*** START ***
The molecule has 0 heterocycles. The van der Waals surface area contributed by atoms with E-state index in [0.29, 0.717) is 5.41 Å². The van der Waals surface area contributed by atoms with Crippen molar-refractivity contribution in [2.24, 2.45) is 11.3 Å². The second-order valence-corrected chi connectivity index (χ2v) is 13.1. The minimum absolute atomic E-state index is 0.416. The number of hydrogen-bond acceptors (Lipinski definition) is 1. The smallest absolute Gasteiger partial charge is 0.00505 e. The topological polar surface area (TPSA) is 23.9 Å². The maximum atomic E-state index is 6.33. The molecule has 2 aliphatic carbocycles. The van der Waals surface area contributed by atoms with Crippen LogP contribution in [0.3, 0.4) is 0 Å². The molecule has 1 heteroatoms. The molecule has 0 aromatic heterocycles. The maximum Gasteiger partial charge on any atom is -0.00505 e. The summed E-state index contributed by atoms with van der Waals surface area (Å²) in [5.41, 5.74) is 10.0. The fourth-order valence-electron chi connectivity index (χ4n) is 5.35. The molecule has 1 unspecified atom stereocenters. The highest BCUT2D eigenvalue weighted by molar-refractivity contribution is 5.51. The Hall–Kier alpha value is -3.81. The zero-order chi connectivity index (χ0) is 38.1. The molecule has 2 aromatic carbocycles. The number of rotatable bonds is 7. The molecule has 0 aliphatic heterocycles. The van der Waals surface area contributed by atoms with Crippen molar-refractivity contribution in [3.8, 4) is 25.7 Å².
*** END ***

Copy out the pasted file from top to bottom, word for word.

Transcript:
The molecule has 0 heterocycles. The van der Waals surface area contributed by atoms with E-state index in [0.29, 0.717) is 5.41 Å². The van der Waals surface area contributed by atoms with Crippen molar-refractivity contribution in [2.24, 2.45) is 11.3 Å². The second-order valence-corrected chi connectivity index (χ2v) is 13.1. The minimum absolute atomic E-state index is 0.416. The number of hydrogen-bond acceptors (Lipinski definition) is 1. The smallest absolute Gasteiger partial charge is 0.00505 e. The topological polar surface area (TPSA) is 23.9 Å². The maximum atomic E-state index is 6.33. The molecule has 2 aliphatic carbocycles. The van der Waals surface area contributed by atoms with Crippen LogP contribution in [0.3, 0.4) is 0 Å². The molecule has 1 heteroatoms. The molecule has 0 aromatic heterocycles. The maximum Gasteiger partial charge on any atom is -0.00505 e. The summed E-state index contributed by atoms with van der Waals surface area (Å²) in [5.41, 5.74) is 10.0. The fourth-order valence-electron chi connectivity index (χ4n) is 5.35. The molecule has 1 unspecified atom stereocenters. The highest BCUT2D eigenvalue weighted by molar-refractivity contribution is 5.51. The Hall–Kier alpha value is -3.81. The zero-order chi connectivity index (χ0) is 38.1. The molecule has 2 aromatic carbocycles. The number of rotatable bonds is 7. The molecule has 0 aliphatic heterocycles. The van der Waals surface area contributed by atoms with Crippen molar-refractivity contribution in [3.8, 4) is 25.7 Å².